This was the big day, most of the route was never ridden on bicycles and there were several parts with no trail at all. We knew that the small village of Chortiz had another backpacker cabin, but in between we had to traverse several valleys and mountain ranges always at an altitude of around 3000m, where our highest point was actually at 3200m. Interestingly they still have trees growing at this altitude and luckily the air didn’t seem as thin as in the Alps. Between shooting photos, filming some GoPro footage and the slow going because of the technical nature of the trail, we didn’t arrive at our destination until right before sunset. Tom’s trials biking skills transferred very well into his mountain biking style, with ease he would pick his line through the gnarliest rock gardens. At one point Matt suggested a potential short cut, which he was not sure about.
This was not an area to get lost in, after following a tiny over grown trail for an hour and a half we came back to the main track. We figured we had saved about 30 minutes, but we still had another 2 hours to go with the sun already getting close to the horizon. When we arrived at the hut we found that two backpacking girls from the UK and their guide had already snatched up most of the beds in the cabin, we scattered some mattress and blankets on the floor and made ourselves at home. Showers were out of the question, and drinking water had to be filtered. A local family invited us into their primitive home with dirt floors and a fire pit in the middle of the room, where the females of the family were preparing a tasty smelling meal consisting of chicken broth, noodles, potatos and eggs; the same would be served for breakfast the following morning.
After losing my crown as the undisputed ‘Yahtzee’ dice champion the night before, I was looking forward to the last leg of our trip, the long downhill to the Hacienda San Antonio, a working cheese farm.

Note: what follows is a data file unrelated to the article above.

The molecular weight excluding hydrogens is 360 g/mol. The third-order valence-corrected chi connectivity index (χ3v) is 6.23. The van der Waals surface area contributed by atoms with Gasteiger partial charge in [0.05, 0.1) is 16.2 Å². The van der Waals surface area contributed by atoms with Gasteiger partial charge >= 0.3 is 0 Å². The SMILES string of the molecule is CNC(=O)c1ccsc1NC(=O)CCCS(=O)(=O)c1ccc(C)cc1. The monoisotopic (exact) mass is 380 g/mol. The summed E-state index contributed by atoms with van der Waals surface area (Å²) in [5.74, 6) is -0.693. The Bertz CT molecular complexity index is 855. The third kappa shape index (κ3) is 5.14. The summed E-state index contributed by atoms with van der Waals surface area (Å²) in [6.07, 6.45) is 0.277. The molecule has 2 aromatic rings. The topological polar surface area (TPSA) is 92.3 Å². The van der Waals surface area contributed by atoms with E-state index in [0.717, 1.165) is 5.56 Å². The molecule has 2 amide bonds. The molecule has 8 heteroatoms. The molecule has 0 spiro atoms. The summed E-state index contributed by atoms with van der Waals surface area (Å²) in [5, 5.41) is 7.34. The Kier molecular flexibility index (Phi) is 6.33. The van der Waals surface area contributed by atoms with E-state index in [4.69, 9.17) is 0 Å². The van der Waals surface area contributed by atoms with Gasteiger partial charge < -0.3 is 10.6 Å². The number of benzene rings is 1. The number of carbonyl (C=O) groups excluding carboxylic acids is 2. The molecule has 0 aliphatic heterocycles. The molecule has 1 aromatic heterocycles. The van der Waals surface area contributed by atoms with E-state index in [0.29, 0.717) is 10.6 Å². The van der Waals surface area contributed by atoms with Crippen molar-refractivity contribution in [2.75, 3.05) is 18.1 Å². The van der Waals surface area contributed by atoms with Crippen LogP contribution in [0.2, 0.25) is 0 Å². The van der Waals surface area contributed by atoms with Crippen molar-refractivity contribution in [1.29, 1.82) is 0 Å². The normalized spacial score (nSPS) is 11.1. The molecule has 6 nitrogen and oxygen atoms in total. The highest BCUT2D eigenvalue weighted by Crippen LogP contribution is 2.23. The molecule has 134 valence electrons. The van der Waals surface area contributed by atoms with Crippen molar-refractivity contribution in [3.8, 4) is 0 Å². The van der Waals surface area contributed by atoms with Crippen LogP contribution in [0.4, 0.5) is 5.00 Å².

The trail reminded me of the old military switch back trails in the Italian Alps from WWII. We only encountered some sheperds and few packhorses hauling supplies into the highlands. One of the horses was accidentally spooked by the rolling wheels and fell off the trail into the scrub. We had to help remove the heavy load from the horse so that it could get back on to the trail; luckily the horse was alright. Beautiful trails, natural terrain and a wild Guatemalian backcountry provided a great stage for our adventure.
Back in Antigua we were getting ready to visit the EFTC school (Education For The Children) and meet some of the previous Wheels 4 Life bike recipients, as well as the 31 new children that would receive a bike from us whilst we were there. Wheels 4 Life is a non-profit charity that provides bicycles to people in need of transportation in Developing Countries. EFTC is a school run by a UK based non-profit charity, their set-up was most impressive. Not only do they provide education to over 600 children, they also give access to their students to healthcare, nutrition, transportation (as with the bikes we donated) and where needed, psychological council and therapy for kids and families that have undergone traumatic experiences. Further educational support includes university scholarships to set these kids up for real jobs and a opportunity to break out of the vicious cycle of poverty. Many of these families live on less than $1 per day and often 3 or 4 children share one small room and one big bed.
I was very chuffed to see Stefan and Tom supporting my cause and being inspired by seeing first hand the situation and hardship these kids are facing. I was also happy to see our project flourishing and succeeding after our initial phase 3 years ago, it was rewarding to see the bikes put to good use and still running. Some of the students are now attending university with dreams of administrative jobs or work in Guatemala’s growing tourism industry.
In the spring of 2015, Stefan Voitl will display his photographs at an exhibition in Vienna during the Argus Bike Festival. More info on Stefan and his photo exhibition: http://www.voi.tl
Interested in touring Guatemala, contact Oldtown Outfitters:
Tom Oehler: http://instagram.com/tom_oehler
Hans Rey: http://instagram.com/hansnowayrey/
Photos : Stefan Voitl